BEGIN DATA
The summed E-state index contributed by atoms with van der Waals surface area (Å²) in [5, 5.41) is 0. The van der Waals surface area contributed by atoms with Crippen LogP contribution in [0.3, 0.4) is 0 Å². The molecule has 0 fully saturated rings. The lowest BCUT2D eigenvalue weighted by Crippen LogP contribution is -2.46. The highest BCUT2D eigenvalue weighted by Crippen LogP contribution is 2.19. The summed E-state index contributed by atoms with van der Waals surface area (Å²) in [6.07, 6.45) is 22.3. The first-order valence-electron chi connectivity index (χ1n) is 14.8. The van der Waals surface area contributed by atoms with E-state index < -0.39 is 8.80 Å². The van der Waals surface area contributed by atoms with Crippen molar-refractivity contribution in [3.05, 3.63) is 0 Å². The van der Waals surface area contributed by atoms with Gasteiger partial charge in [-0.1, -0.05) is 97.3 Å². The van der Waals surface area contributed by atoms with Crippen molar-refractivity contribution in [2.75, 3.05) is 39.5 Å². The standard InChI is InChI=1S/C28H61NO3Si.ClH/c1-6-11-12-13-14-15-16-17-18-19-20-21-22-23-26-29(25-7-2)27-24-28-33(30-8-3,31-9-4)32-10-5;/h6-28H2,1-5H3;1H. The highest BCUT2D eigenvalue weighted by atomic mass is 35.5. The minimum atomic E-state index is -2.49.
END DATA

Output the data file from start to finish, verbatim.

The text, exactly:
The summed E-state index contributed by atoms with van der Waals surface area (Å²) in [5, 5.41) is 0. The van der Waals surface area contributed by atoms with Crippen LogP contribution in [0.3, 0.4) is 0 Å². The molecule has 0 fully saturated rings. The lowest BCUT2D eigenvalue weighted by Crippen LogP contribution is -2.46. The highest BCUT2D eigenvalue weighted by Crippen LogP contribution is 2.19. The summed E-state index contributed by atoms with van der Waals surface area (Å²) in [6.07, 6.45) is 22.3. The first-order valence-electron chi connectivity index (χ1n) is 14.8. The van der Waals surface area contributed by atoms with E-state index < -0.39 is 8.80 Å². The van der Waals surface area contributed by atoms with Crippen molar-refractivity contribution in [3.05, 3.63) is 0 Å². The van der Waals surface area contributed by atoms with Gasteiger partial charge in [-0.1, -0.05) is 97.3 Å². The van der Waals surface area contributed by atoms with Crippen molar-refractivity contribution in [2.75, 3.05) is 39.5 Å². The standard InChI is InChI=1S/C28H61NO3Si.ClH/c1-6-11-12-13-14-15-16-17-18-19-20-21-22-23-26-29(25-7-2)27-24-28-33(30-8-3,31-9-4)32-10-5;/h6-28H2,1-5H3;1H. The highest BCUT2D eigenvalue weighted by atomic mass is 35.5. The minimum atomic E-state index is -2.49.